Issuu on Google+

WWW.ANTICU TS.C OM

University high pay Report :one alternative to cuts Written & Researched by Edd Bauer (re-instated) VP Education University of Birmingham Guild of students And Michael Chessum NUS national executive Committee & NCAFC National committee


P AGE 2

With deregulation of universities executive pay has exploded

Under New Labour British universities underwent a period of deregulation between 1997& 2007 a process of piecemeal withdrawal of regulation from government boards like the higher education funding council for England (HEFCE). It has been since this period, that executive pay has skyrocketed without regulation. Cartoon reproduced with kind permission of © Martin Rowson At most universities we’ve seen year on year increases in student fees and hall fees, combined with real terms pay cuts and attacks on pensions for lecturers and cleaners alike. At the same time universities have massively expanded the pay and number of senior managers that they employ.

vices.

paid members of staff in just 19 universities, roughly double what it was a decade ago.

Most universities provide a complete data set for the period. However some, including These universities are spendCambridge, Glasgow, Imperial, ing 2% more of their total Leeds, Liverpool, Manchester income on high paid jobs and Warwick, can only provide than they were a decade ago, this information for part of the while cutting back on student period. Additionally, at the time support. of writing, three universities are At present nearly £4 in every This report analyses the yet to publish finances for the £100 is going on paying those changing pay structure of the 19 latest financial year (Cardiff, earning over £100,000. Russell group universities. Cambridge and Manchester); we With the total cuts to UK univerwill add this data as it become This report is not just sities being at 3.4 % these figabout bashing high pay but the available. ures are extremely worrying. conditions that lead to it. It is From this report, it is Looking at patterns across the about the consequences of the clear that the financial burden of HE sector, it is entirely possible structures that govern our unihigh-paid executives cannot be that significant proportions of versities, such as the increasingly ignored. We have found that: the cuts could be mitigated by unaccountable power of univerA total of £382 million is restraint at the top. sities executives; and the erosion being spent on the highest of investment in student ser-


P AGE 3

The deregulation & the attack on welfare This is a sector wide pattern, and is a result of a system of university governance in which managers that can act without any accountability, openness or democratic regulation.

education concordat” . In this agreement it committed to a “less burdensome, more proportionate approach to quality assurance and data collection”. To implement this, a new chief executive of HECFE was “head hunted”; To most staff and students busy they chose the ambitious Vice at their work and studies, univer- Chancellor of the University of sity finances are a cloistered byz- East Anglia, David Eastwood. He antine mess. Veiled by glossy PR, is now the Vice Chancellor of the serious changes are taking place University of Birmingham, and behind the scenes at British uni- has famously lobbied to remove versities, and this will get worse the cap on fees entirely. Accordas the deregulation of the sector ing to David Eastwood himself, he continues. The past few years has never had to apply to any have seen exponential rises in role or job since going to HECFE, accommodation fees, alongside and has become a go-to man for cuts to student welfare services, whatever deregulation, and now all without any public knowledge privatisation, the government has or consultation. wanted to carry out. The seeds of deregulation were laid by the ironically named “better regulation task force” established in 1997 , which concluded that “universities have tended to increase the volume of prescriptive information in response the “accountability burden” on the institution as a whole (from HEFCE, QAA, research councils etc).” This view was then echoed by the government’s Higher Education Regulation Review Group (HERRG) which published its one of its many oxymoron-based reports: “less regulated, more accountable” in 2005. We should be under no illusions that this was New Labour’s crime, as well as the Coalition’s. 1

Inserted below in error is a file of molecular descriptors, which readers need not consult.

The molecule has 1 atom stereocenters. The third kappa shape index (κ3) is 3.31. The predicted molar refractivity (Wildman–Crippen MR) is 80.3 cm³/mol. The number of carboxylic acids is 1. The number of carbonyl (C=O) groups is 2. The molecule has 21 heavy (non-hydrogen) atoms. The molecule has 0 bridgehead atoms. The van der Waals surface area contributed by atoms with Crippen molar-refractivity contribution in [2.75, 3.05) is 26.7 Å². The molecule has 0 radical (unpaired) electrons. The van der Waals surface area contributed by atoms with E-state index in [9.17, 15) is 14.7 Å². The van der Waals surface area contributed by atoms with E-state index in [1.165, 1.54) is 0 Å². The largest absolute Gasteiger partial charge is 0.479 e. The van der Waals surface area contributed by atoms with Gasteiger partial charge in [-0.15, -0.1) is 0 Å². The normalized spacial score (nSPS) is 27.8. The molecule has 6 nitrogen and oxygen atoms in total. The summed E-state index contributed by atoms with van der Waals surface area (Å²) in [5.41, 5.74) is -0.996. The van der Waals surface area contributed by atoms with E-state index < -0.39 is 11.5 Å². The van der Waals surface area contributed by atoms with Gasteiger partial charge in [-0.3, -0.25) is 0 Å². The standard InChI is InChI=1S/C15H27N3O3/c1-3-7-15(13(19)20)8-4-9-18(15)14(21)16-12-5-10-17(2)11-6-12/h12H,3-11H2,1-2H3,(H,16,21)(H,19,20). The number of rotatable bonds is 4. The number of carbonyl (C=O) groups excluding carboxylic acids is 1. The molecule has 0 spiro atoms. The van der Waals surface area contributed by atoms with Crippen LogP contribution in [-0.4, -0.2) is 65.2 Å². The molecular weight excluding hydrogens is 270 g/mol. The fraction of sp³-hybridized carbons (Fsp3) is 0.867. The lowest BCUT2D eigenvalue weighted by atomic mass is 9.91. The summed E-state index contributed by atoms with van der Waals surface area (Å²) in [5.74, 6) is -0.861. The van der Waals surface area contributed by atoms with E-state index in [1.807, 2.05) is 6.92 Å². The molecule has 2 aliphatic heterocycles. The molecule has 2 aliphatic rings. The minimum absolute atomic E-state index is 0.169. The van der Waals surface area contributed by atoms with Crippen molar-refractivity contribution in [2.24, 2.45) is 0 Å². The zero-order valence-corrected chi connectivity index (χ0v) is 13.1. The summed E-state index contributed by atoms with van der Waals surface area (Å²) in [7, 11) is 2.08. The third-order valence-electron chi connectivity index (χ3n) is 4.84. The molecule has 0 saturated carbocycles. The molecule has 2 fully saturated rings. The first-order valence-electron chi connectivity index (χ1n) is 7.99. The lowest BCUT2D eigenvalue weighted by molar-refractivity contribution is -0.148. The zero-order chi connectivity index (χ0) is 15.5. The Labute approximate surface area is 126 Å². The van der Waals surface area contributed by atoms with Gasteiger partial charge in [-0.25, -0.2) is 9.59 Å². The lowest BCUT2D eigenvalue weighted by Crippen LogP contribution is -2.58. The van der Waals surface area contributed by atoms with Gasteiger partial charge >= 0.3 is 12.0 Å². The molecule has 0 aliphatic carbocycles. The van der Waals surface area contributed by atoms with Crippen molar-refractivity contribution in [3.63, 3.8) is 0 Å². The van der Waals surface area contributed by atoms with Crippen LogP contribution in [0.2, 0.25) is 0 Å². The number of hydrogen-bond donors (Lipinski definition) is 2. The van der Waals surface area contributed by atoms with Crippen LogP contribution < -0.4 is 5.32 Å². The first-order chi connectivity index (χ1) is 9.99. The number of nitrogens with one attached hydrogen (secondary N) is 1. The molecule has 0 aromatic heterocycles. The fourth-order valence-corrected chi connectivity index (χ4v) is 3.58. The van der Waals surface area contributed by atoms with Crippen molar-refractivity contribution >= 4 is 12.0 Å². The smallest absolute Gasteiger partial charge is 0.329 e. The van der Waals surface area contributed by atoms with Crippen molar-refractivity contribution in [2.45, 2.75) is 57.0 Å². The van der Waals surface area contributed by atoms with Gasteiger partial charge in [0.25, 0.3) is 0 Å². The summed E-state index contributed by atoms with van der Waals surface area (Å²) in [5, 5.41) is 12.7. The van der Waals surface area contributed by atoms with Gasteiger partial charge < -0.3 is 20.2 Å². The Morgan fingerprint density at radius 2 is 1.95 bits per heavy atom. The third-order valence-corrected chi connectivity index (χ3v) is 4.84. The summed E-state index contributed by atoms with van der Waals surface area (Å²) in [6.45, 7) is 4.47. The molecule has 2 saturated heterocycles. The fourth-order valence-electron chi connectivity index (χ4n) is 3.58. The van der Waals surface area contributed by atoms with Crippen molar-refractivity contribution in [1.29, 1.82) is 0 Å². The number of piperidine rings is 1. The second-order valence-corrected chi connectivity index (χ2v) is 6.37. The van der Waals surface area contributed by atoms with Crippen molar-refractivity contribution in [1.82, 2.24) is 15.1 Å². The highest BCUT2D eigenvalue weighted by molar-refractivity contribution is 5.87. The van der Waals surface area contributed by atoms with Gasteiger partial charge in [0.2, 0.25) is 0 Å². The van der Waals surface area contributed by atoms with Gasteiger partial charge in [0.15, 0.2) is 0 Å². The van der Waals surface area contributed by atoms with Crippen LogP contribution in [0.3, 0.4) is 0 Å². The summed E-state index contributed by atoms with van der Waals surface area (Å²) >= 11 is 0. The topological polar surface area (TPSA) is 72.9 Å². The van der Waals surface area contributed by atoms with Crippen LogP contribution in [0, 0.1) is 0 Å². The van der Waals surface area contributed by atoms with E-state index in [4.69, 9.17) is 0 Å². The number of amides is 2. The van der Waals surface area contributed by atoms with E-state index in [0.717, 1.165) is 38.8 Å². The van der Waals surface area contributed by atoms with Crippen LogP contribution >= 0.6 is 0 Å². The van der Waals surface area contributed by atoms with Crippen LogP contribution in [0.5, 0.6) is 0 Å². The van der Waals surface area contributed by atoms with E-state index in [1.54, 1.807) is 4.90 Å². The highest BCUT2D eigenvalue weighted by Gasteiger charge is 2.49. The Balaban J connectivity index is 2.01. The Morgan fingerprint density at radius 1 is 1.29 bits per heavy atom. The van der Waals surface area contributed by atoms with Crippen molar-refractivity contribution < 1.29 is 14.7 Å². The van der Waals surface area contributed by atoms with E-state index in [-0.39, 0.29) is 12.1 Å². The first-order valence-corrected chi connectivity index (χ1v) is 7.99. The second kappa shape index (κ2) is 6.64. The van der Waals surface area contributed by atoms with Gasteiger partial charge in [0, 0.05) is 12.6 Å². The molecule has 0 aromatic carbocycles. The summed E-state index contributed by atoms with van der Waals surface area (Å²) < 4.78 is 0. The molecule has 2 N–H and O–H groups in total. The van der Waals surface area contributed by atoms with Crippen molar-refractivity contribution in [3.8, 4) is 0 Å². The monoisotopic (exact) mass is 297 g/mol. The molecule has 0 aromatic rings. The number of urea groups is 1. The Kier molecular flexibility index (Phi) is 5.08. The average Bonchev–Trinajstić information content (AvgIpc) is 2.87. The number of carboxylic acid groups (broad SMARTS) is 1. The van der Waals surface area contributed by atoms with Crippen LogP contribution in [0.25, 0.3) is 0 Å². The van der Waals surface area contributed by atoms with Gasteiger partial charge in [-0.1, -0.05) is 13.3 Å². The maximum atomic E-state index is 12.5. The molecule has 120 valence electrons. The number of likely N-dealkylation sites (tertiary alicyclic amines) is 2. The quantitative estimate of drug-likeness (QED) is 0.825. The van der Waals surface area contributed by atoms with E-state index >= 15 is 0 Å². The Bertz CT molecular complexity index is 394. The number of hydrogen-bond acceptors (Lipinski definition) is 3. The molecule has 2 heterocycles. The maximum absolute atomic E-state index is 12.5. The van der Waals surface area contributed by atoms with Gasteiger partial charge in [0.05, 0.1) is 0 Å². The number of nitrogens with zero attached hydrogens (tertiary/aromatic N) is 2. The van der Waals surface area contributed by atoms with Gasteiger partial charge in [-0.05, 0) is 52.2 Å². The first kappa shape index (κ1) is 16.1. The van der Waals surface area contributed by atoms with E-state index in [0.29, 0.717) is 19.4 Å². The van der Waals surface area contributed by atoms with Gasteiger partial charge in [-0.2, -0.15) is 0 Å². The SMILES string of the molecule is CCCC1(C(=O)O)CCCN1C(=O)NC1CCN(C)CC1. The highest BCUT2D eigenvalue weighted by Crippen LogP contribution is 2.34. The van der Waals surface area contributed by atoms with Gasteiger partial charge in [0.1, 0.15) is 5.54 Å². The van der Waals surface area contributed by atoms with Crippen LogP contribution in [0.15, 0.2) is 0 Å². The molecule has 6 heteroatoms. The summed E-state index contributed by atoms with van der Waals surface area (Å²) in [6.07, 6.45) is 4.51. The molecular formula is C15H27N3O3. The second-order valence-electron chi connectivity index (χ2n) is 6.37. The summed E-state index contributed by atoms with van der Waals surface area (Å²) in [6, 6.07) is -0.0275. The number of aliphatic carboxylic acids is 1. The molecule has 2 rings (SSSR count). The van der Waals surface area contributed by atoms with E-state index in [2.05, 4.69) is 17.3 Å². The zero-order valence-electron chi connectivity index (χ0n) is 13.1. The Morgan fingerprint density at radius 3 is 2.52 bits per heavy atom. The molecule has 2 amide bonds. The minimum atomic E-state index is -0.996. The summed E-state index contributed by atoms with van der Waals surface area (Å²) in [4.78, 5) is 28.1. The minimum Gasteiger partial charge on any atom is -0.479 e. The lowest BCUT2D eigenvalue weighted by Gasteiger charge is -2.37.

3

tively regulated by the government, with more power than ever to change whatever they like within the university. Under this system executive salaries have skyrocketed and personal expenses have become lavish , whilst normal university workers, academics and students have suffered continuing cuts to pay, pensions and their courses. 5

We need democratic control in UK universities. We need to reinstate the elements of regulation that prevented such a disastrous concentration of power; and, much more importantly, to reimagine what university governance could look like. The National Campaign Against Fees and Cuts stands for democratic uniThe theory was that, despite the versities, run by students, acalack of any real regulation by any demics, workers and the comgovernment agency, the informunity. We think that this is the mation going out into the public best solution for academic freedomain would provide dom, student welfare and the “accountability”. However under social good of education. this deregulation several things have happened. Firstly, university 1.http://en.wikipedia.org/wiki/ Better_Regulation_Commission structures have changed from the previously compulsory open bod- 2.http://www.bis.gov.uk/assets/biscore/ corporate/migratedd/publications/h/ ies to private boards. Secondly herrg_annual_report_2005.pdf rather than deregulation removing bureaucracy, it has led to an 3.http://www.bis.gov.uk/assets/biscore/ corporate/migratedd/publications/h/he% expansion of it, as deregulation 20concordat.pdf went hand in hand with the implementation of a culture of man- 4.http://www.timeshighereducation.co.uk/ story.asp?storyCode=164003&sectioncode=26 gerialism . HERG, in “less regulated, more accountable” (2005), 5.http://www.redbrickpaper.co.uk/2011/05/ actually recommended that uni- exclusive-vice-chancellor-house-refurbishmentcost-at-least-282000/ versity executives “consolidate” centralised control. 4

In 2006 the Higher Education Funding Council for England So, what we have now is universi(HEFCE) signed up to the “Higher ty executives who aren’t effec-


P AGE 4

The growth in Vice Chancellors pay University University of Oxford

2011/12 426,000

University of Birmingham

419,000

University College London

365,000